A Guide to Surviving the Golden Quarter for Retail Brands
Christmas in August is not an uncommon concept for retailers and FMCG brands, even though it only ever feels like yesterday that December 25 was here. Yet thanks to growing consumer demand and competition, the annual countdown to Christmas in the FMCG sector has already started.
But are retailers and brands ready for the preparation of the next coming months, in the lead up to what is more commonly known as the ‘Golden Quarter’? We take a look at how the next five months should look for a retailer and brand, to ensure they get maximum results from this peak sales period.
From October to December it is the Golden Quarter, it usually starts around Halloween and progressively getting more intense throughout the weeks leading up to Christmas, but also including January as well. Therefore brands and retailers need to see these next two – three months as a window of opportunity, to be fully prepped and organised for the trading rush.
As we know from Christmas results of 2014, consumers were late to purchase, there was significant growth in local suppliers and discounters, and a substantial increase in online shopping. Plus with various peaks throughout the Christmas period, such as Black Friday, brands needs to ensure that there are formulated and well-structured plans in place from now until the end of the Golden Quarter.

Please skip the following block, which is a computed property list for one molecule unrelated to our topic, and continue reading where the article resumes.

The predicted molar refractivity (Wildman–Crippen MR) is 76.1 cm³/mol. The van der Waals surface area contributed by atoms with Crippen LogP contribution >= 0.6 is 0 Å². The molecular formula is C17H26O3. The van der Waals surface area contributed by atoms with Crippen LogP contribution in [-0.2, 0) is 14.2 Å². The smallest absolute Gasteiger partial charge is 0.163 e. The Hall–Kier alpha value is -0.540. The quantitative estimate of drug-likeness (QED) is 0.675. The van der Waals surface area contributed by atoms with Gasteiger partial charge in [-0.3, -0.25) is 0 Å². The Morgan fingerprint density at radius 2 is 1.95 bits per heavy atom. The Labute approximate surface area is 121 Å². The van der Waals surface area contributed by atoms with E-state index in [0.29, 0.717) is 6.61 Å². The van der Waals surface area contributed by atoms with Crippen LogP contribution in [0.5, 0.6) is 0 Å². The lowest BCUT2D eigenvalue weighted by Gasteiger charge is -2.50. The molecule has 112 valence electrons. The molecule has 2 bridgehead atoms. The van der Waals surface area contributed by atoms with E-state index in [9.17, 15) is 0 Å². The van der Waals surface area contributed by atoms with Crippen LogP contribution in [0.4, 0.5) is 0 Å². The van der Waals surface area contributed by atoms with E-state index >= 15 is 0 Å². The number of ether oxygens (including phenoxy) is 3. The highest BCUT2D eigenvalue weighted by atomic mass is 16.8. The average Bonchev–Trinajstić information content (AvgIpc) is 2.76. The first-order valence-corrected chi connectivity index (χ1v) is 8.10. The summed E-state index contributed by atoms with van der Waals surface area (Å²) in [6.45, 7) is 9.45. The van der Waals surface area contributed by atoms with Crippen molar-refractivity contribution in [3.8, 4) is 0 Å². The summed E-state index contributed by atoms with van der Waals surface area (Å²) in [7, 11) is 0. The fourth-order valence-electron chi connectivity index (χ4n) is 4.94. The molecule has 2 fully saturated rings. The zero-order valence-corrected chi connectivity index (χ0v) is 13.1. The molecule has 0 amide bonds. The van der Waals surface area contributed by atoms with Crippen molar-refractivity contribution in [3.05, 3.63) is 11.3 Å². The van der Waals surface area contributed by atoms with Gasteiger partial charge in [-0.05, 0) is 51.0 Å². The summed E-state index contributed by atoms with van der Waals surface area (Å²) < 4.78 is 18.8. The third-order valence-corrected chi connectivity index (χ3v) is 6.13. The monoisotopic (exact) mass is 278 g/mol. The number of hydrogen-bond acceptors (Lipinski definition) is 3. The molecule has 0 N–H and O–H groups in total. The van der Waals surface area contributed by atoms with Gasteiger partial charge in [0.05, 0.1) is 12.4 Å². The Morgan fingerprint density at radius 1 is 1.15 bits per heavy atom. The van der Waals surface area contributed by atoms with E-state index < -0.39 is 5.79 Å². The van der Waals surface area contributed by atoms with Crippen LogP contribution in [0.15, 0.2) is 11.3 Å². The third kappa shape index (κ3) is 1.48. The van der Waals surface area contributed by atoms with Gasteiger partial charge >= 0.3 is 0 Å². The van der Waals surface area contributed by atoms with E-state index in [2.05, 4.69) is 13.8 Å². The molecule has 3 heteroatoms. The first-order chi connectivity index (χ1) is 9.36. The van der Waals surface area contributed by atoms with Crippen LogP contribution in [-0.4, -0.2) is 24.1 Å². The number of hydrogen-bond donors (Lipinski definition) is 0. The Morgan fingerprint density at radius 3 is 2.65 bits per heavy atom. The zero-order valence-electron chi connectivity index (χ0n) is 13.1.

We’ve broken down the next five months and to help prepare both retailers and brands.
July and August are usually a brand’s Christmas range showcase, so by September all choices and ranges should be ready to go live into stores. It’s at this time that a brand needs to confirm that its delivery and speed of distribution is not only working efficiently and effectively, but that any errors and misjudgements of stock are resolved quickly before the season hits its peak trading periods.
September is also the most likely time that ranges will start to appear in stores, placed in the dedicated Christmas aisles. Therefore by this time plans need to be in-place to ensure that retailers can secure the additional space early enough to guarantee that specific brands and dedicated seasonal lines receive the most availability and visibility.
It is vital that a brand ambassador who visits each store is ensuring they have early engagement with the store manager and team to capture these discretionary space and flexible feature opportunities. What might not seem like a competitive time is actually quite the opposite. Engage with the store teams and regional directors; offer key incentives, which aid not only their store but the brand too. Getting this period finalised and well executed will place a brand in the best possible position for the rest of the season.
By the end of this month a brand should have the majority of its Christmas range launched into store, distribution, delivery channels and processes confirmed and finalised, all additional seasonal SKUs confirmed and finally, a brand must have secured or agreed to as much additional space for its Christmas range as possible.
Ready for the next stage? Head to Part 2 to find out about the next crucial stages.